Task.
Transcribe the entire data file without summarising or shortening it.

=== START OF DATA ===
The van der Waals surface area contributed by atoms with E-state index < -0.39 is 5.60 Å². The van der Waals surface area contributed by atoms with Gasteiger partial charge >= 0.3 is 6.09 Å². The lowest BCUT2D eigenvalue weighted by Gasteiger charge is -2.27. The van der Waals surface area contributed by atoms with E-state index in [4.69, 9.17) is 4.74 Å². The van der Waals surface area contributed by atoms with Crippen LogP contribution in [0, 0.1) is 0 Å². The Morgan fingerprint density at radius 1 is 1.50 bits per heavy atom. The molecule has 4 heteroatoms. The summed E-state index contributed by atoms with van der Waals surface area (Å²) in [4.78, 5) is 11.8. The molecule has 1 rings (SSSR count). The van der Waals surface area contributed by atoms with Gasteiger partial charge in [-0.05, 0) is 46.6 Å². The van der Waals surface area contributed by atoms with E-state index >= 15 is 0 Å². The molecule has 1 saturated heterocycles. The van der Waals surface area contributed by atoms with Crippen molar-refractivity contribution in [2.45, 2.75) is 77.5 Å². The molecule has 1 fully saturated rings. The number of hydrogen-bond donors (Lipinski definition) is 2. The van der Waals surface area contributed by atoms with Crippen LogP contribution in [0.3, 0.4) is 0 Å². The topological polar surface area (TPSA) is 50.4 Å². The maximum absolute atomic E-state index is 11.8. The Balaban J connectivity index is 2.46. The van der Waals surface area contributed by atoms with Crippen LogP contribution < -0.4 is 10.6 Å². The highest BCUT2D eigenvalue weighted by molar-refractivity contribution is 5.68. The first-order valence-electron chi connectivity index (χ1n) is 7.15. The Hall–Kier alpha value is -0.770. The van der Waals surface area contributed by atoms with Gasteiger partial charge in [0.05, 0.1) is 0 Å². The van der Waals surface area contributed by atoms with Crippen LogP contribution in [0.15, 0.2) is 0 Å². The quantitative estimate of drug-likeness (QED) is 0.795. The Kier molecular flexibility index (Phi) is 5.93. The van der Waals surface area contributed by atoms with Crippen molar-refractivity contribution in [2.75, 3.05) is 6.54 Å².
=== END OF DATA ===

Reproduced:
The van der Waals surface area contributed by atoms with E-state index < -0.39 is 5.60 Å². The van der Waals surface area contributed by atoms with Gasteiger partial charge >= 0.3 is 6.09 Å². The lowest BCUT2D eigenvalue weighted by Gasteiger charge is -2.27. The van der Waals surface area contributed by atoms with E-state index in [4.69, 9.17) is 4.74 Å². The van der Waals surface area contributed by atoms with Crippen LogP contribution in [0, 0.1) is 0 Å². The Morgan fingerprint density at radius 1 is 1.50 bits per heavy atom. The molecule has 4 heteroatoms. The summed E-state index contributed by atoms with van der Waals surface area (Å²) in [4.78, 5) is 11.8. The molecule has 1 rings (SSSR count). The van der Waals surface area contributed by atoms with Gasteiger partial charge in [-0.05, 0) is 46.6 Å². The van der Waals surface area contributed by atoms with E-state index >= 15 is 0 Å². The molecule has 1 saturated heterocycles. The van der Waals surface area contributed by atoms with Crippen molar-refractivity contribution in [2.45, 2.75) is 77.5 Å². The molecule has 1 fully saturated rings. The number of hydrogen-bond donors (Lipinski definition) is 2. The van der Waals surface area contributed by atoms with Crippen LogP contribution in [0.3, 0.4) is 0 Å². The topological polar surface area (TPSA) is 50.4 Å². The maximum absolute atomic E-state index is 11.8. The Balaban J connectivity index is 2.46. The van der Waals surface area contributed by atoms with Crippen LogP contribution < -0.4 is 10.6 Å². The highest BCUT2D eigenvalue weighted by molar-refractivity contribution is 5.68. The first-order valence-electron chi connectivity index (χ1n) is 7.15. The Hall–Kier alpha value is -0.770. The van der Waals surface area contributed by atoms with Gasteiger partial charge in [0.05, 0.1) is 0 Å². The van der Waals surface area contributed by atoms with Crippen LogP contribution in [0.15, 0.2) is 0 Å². The quantitative estimate of drug-likeness (QED) is 0.795. The Kier molecular flexibility index (Phi) is 5.93. The van der Waals surface area contributed by atoms with Crippen molar-refractivity contribution in [2.75, 3.05) is 6.54 Å².